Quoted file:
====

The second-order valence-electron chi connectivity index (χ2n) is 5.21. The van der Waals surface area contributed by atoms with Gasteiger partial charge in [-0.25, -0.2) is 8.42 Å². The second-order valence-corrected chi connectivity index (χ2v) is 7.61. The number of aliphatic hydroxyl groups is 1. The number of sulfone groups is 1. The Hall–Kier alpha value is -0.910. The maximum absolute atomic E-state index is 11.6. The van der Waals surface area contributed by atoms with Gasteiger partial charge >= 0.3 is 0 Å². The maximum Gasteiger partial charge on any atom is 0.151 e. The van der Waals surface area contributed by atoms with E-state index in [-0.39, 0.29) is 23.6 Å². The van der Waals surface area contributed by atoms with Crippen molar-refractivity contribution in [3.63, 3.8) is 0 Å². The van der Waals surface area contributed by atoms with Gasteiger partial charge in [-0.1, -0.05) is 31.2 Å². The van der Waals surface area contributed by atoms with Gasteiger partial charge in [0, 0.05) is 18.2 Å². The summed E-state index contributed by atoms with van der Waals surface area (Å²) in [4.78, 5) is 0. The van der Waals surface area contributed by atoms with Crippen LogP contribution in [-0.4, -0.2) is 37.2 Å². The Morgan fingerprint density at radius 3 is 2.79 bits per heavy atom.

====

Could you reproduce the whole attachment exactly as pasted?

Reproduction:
The second-order valence-electron chi connectivity index (χ2n) is 5.21. The van der Waals surface area contributed by atoms with Gasteiger partial charge in [-0.25, -0.2) is 8.42 Å². The second-order valence-corrected chi connectivity index (χ2v) is 7.61. The number of aliphatic hydroxyl groups is 1. The number of sulfone groups is 1. The Hall–Kier alpha value is -0.910. The maximum absolute atomic E-state index is 11.6. The van der Waals surface area contributed by atoms with Gasteiger partial charge >= 0.3 is 0 Å². The maximum Gasteiger partial charge on any atom is 0.151 e. The van der Waals surface area contributed by atoms with E-state index in [-0.39, 0.29) is 23.6 Å². The van der Waals surface area contributed by atoms with Crippen molar-refractivity contribution in [3.63, 3.8) is 0 Å². The van der Waals surface area contributed by atoms with Gasteiger partial charge in [-0.1, -0.05) is 31.2 Å². The van der Waals surface area contributed by atoms with Gasteiger partial charge in [0, 0.05) is 18.2 Å². The summed E-state index contributed by atoms with van der Waals surface area (Å²) in [4.78, 5) is 0. The van der Waals surface area contributed by atoms with Crippen LogP contribution in [-0.4, -0.2) is 37.2 Å². The Morgan fingerprint density at radius 3 is 2.79 bits per heavy atom.